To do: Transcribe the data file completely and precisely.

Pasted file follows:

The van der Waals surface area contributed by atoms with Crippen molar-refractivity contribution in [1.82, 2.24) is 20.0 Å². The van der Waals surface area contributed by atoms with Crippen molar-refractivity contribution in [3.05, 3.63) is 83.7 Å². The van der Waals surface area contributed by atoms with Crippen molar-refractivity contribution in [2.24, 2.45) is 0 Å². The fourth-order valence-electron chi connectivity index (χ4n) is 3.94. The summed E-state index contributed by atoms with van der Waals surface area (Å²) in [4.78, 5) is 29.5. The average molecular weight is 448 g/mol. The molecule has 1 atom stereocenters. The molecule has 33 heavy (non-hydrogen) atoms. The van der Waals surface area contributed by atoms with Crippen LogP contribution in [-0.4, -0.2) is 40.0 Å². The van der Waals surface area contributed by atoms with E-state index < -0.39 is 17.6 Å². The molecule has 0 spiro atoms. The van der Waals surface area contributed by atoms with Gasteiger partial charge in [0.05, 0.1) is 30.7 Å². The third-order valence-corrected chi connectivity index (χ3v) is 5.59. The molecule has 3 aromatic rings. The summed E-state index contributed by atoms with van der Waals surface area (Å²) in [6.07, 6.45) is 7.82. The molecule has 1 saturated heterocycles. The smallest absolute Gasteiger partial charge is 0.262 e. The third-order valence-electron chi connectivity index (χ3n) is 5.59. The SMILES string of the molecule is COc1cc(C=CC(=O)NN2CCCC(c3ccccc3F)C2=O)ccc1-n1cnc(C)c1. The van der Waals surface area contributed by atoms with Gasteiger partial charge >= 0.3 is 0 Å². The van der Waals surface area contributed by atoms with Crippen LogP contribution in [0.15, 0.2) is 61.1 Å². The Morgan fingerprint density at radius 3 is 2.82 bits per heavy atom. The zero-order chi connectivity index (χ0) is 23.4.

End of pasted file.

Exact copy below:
The van der Waals surface area contributed by atoms with Crippen molar-refractivity contribution in [1.82, 2.24) is 20.0 Å². The van der Waals surface area contributed by atoms with Crippen molar-refractivity contribution in [3.05, 3.63) is 83.7 Å². The van der Waals surface area contributed by atoms with Crippen molar-refractivity contribution in [2.24, 2.45) is 0 Å². The fourth-order valence-electron chi connectivity index (χ4n) is 3.94. The summed E-state index contributed by atoms with van der Waals surface area (Å²) in [4.78, 5) is 29.5. The average molecular weight is 448 g/mol. The molecule has 1 atom stereocenters. The molecule has 33 heavy (non-hydrogen) atoms. The van der Waals surface area contributed by atoms with Crippen LogP contribution in [-0.4, -0.2) is 40.0 Å². The van der Waals surface area contributed by atoms with E-state index < -0.39 is 17.6 Å². The molecule has 0 spiro atoms. The van der Waals surface area contributed by atoms with Gasteiger partial charge in [0.05, 0.1) is 30.7 Å². The third-order valence-corrected chi connectivity index (χ3v) is 5.59. The molecule has 3 aromatic rings. The summed E-state index contributed by atoms with van der Waals surface area (Å²) in [6.07, 6.45) is 7.82. The molecule has 1 saturated heterocycles. The smallest absolute Gasteiger partial charge is 0.262 e. The third-order valence-electron chi connectivity index (χ3n) is 5.59. The SMILES string of the molecule is COc1cc(C=CC(=O)NN2CCCC(c3ccccc3F)C2=O)ccc1-n1cnc(C)c1. The van der Waals surface area contributed by atoms with Gasteiger partial charge >= 0.3 is 0 Å². The van der Waals surface area contributed by atoms with Crippen LogP contribution in [0.15, 0.2) is 61.1 Å². The Morgan fingerprint density at radius 3 is 2.82 bits per heavy atom. The zero-order chi connectivity index (χ0) is 23.4.